There is no denying it - the statistics are not good. 90-95% of trisomy 18/13 babies will not make it to birth. Most will miscarry in the first 2 trimesters from chromosomal-caused complications. Many will be aborted just because they are imperfect and have a label. However, up to 10% will make it to birth! That is a glimmer of hope right there! There are records of trisomy 18 and 13 children living into their 30's. Yes, this is rare, but POSSIBLE.  Many that do survive may need heart surgery or gastronomy tubes to thrive. And the medical evidence shows that children ARE surviving these interventions!  

Despite the trisomy type, chromosome condition, or medical label, my take on it is this - for the babies that make it to birth, they have already proven something! There IS HOPE. Why not give them a chance? 

We were given details about Rebekah having the following issues, probably around the time we got our amniocentesis results (~19 weeks). 
  • choroid plexus cysts (cysts on the brain that are often markers of trisomy 18) & brain malformations - we would be at high risk for severe intellectual disability and seizures.
    => The cysts went away and the brain abnormalities are still there. We are praising God that at almost 4 years old, we still have no seizures and her brain MRIs have shown improvement in "white matter diffusion" issues and EEGs have shown improvement in synapse development and electrical activity.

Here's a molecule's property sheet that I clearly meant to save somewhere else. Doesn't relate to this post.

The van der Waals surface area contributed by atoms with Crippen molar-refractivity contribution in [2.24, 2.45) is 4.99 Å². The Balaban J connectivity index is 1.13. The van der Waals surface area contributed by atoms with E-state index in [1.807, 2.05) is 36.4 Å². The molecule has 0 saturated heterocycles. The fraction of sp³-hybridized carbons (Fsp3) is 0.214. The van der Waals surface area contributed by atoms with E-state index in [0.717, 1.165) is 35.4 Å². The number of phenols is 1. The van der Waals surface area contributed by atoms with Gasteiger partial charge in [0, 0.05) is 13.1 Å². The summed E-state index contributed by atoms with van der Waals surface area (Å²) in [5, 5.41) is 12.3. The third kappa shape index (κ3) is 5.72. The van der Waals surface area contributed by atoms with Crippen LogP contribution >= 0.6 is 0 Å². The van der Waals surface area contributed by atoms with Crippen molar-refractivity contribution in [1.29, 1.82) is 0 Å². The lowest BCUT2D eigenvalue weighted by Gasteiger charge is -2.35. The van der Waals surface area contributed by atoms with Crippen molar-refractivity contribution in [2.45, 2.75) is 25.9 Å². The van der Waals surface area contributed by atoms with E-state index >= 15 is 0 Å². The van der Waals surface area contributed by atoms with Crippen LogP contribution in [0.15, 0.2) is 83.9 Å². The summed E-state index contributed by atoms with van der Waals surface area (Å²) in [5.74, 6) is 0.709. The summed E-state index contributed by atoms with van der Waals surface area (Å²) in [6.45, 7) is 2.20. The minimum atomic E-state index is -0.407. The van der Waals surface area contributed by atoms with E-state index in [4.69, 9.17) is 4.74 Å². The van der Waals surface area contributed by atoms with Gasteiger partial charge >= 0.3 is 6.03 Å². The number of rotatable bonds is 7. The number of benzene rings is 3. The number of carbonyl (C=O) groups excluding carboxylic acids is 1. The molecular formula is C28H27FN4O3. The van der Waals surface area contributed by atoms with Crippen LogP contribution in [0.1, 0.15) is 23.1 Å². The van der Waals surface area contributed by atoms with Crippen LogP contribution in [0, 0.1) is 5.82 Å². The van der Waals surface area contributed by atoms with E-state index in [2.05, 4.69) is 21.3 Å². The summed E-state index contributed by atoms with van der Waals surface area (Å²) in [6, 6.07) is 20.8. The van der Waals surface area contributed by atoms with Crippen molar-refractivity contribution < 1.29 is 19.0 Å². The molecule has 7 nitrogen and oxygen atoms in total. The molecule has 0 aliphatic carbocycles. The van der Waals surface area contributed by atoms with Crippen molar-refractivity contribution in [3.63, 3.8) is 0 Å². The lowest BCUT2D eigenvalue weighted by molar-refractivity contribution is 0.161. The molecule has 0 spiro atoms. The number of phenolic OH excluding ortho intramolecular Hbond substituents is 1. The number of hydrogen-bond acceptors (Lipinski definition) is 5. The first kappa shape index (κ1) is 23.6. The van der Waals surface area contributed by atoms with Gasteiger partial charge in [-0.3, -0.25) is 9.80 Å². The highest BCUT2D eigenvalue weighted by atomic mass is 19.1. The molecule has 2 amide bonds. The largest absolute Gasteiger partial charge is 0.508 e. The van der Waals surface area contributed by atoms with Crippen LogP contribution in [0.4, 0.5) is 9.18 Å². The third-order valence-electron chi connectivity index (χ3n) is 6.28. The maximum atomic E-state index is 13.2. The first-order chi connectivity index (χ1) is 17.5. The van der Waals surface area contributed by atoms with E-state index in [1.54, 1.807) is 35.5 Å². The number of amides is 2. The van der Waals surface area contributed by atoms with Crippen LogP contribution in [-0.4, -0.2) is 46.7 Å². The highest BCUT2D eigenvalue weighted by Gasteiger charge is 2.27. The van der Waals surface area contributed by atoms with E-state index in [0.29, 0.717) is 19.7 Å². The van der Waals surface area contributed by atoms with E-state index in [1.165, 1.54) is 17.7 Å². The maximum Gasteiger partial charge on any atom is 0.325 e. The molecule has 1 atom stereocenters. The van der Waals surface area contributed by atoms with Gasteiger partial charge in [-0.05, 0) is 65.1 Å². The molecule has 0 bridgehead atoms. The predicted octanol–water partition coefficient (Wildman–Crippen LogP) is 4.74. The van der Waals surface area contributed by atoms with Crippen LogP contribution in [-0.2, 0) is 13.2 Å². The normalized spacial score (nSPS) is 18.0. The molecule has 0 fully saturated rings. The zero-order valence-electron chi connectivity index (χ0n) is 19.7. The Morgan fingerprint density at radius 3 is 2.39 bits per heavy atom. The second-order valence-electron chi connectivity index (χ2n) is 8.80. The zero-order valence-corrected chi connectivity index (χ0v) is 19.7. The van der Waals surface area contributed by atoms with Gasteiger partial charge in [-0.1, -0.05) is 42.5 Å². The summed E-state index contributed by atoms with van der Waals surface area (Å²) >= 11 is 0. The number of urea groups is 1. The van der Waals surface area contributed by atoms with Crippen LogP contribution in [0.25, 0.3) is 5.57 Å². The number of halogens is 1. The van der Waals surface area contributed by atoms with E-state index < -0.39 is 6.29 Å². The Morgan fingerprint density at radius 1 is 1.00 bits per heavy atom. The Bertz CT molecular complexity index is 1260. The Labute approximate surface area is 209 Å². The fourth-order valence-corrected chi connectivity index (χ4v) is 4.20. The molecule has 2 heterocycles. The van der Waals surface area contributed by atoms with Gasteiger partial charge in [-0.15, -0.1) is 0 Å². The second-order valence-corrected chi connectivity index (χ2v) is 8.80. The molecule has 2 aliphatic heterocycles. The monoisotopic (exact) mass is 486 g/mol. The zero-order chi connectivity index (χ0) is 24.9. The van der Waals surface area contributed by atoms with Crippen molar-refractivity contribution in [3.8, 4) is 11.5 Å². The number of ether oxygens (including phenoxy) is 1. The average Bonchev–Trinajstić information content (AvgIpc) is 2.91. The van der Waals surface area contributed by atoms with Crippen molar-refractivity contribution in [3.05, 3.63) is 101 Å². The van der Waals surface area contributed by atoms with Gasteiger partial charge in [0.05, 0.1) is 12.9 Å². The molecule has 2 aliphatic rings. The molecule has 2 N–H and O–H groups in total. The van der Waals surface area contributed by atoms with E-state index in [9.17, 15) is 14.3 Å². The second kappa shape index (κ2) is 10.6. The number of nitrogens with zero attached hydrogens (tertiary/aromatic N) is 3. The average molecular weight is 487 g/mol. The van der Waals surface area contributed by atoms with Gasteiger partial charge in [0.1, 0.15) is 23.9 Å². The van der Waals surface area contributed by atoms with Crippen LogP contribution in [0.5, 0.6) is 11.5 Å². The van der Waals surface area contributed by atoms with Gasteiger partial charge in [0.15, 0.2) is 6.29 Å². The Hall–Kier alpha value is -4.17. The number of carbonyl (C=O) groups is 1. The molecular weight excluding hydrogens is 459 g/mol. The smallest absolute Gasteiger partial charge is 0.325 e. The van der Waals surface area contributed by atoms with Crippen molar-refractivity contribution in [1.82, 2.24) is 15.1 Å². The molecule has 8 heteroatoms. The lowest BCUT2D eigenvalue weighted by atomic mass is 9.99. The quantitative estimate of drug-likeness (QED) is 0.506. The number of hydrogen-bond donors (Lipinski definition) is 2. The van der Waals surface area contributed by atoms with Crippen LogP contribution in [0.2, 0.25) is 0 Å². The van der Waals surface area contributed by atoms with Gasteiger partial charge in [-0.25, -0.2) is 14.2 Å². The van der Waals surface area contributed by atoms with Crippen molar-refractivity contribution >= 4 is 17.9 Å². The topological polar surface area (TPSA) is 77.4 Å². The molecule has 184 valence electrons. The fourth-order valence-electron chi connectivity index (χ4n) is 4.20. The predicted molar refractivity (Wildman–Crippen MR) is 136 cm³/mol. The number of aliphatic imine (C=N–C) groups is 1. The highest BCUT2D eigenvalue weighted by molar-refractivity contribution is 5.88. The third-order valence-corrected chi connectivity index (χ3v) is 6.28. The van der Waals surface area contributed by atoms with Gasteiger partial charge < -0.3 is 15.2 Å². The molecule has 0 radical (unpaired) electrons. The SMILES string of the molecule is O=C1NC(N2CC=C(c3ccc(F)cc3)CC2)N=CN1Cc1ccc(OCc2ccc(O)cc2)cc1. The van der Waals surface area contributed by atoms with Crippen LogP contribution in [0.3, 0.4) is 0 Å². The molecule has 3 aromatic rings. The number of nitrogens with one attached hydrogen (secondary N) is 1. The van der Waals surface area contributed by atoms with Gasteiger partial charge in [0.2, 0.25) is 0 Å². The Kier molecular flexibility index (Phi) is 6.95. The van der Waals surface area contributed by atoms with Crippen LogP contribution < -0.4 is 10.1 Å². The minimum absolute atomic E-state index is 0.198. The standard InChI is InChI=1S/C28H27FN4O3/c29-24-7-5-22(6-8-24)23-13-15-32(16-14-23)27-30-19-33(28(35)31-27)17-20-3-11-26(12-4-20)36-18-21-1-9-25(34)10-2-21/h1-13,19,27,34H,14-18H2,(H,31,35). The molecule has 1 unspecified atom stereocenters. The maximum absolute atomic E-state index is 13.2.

• a large VSD (ventricular septal defect - a hole in the lower portion of the heart)
    => Rebekah's VSD closed on its own at about 30 weeks gestational age! 
  • one kidney
    => Rebekah was born with TWO kidneys! One was just smaller than the other. However, at 1 year old during a routine (for trisomy 18 kids) abdominal ultrasound, it was discovered that the second kidney is actually full size, but it is a horseshoe kidney that wraps around her back and is connected to the "normal-looking" kidney. Turns out horseshoe kidneys are fairly common in trisomy 18 kids.